The offhand advice when asked when this segment of society will be allowed by the well-fed and healthy to resume activity was: “Make sandwiches or cook up something at home.” It was like a blow to the solar plexus to unemployed single parents who can’t afford electricity or gas cylinders, much less rice or enough sandwich bread to feed four children.

I don’t think this is a deliberate attempt to devalue the existence of single mothers (although it does) or destroy family lives and ensure infant malnutrition (although it does). I really believe the panic and desperation of the poor just do not enter the consciousness of those who do not live close to it week after week, and now, month after month. The long-term consequences to TT, though, are going to be dire.

Determined workers still hope for compensation for jobs vanished along with the activities of yesteryear, despite the best efforts of their deeply sympathetic trade union representatives who try to project that profits from three years ago are still available, waiting.

Labour laws and once-emergent issues about workers’ property rights in their jobs don’t even reach the ministry or the Industrial Court, as nothing is left to share out. Banks don’t stop being banks in a pandemic, and if bank employees cut off credit, foreclose on employers’ properties, refuse to extend overdrafts, deny approval for new loans because collateral security has long ago vanished, it is nothing personal. It is just the policy.

If they ever had them, managers’ ownership rights in their jobs have gone as well, because share ownership in bankrupt investments amounts to little but memories. The long-term consequences of that are equally far-reaching.

There is nowhere to run to. Other borders, like ours, are closed to economic migrants.

But Trinis are inventive and resilient.

Clever people, including those living in apartments, are learning to grow edible greens in pots and window boxes. Even a few square metres of land, enough to plant some root crops, helps and those without land but with access to water are feeding entire families on fresh vegetables from hydroponics, which they take to farmers’ markets, and make a hefty profit.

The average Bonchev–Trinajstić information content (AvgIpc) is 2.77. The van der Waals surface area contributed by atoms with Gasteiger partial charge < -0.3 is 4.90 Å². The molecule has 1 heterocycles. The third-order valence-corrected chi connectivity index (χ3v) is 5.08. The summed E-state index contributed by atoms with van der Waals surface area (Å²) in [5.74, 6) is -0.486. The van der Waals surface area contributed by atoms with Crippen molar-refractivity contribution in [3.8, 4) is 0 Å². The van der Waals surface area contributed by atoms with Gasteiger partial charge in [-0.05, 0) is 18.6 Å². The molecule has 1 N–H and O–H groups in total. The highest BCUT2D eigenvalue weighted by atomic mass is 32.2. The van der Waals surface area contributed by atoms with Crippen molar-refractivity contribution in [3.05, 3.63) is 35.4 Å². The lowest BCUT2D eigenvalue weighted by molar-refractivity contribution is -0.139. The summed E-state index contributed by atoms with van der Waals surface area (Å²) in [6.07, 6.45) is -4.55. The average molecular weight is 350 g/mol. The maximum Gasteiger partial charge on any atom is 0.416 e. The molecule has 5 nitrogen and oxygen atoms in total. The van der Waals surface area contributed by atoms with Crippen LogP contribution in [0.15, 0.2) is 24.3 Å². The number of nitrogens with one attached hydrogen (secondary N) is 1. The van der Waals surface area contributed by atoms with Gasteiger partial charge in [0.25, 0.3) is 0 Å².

The world has changed. Jobs aren’t waiting for diplomas, they are waiting for creators.

Engineering, IT and science graduates are using technologies that enable them to work for people in other countries over the internet. The number of knowledge workers offering their skills online is growing, using what resources they have at hand: their skills and their computers. New novels, poems and learned research papers are being published on paper and online, establishing reputations. Designers are designing and musicians are composing.

It looks as though the shock, the denial the grief and bewilderment that engulfed us over the past year are encouraging natural Trini resilience to re-emerge. The uncomplaining have learned not to expect government support. Survivors know how to use acceptance of reality, determination, innovation, impatience and new energies as they fight back and forge ahead. We have learned to live with hurricanes, floods, forest fires, earthquakes.

Enterprising young people are insisting that we can live with covid19, as our ancestors did with other acts of God. Are we developing a breed of new normal pioneers?


"The covid19 new normal pioneers"

More in this section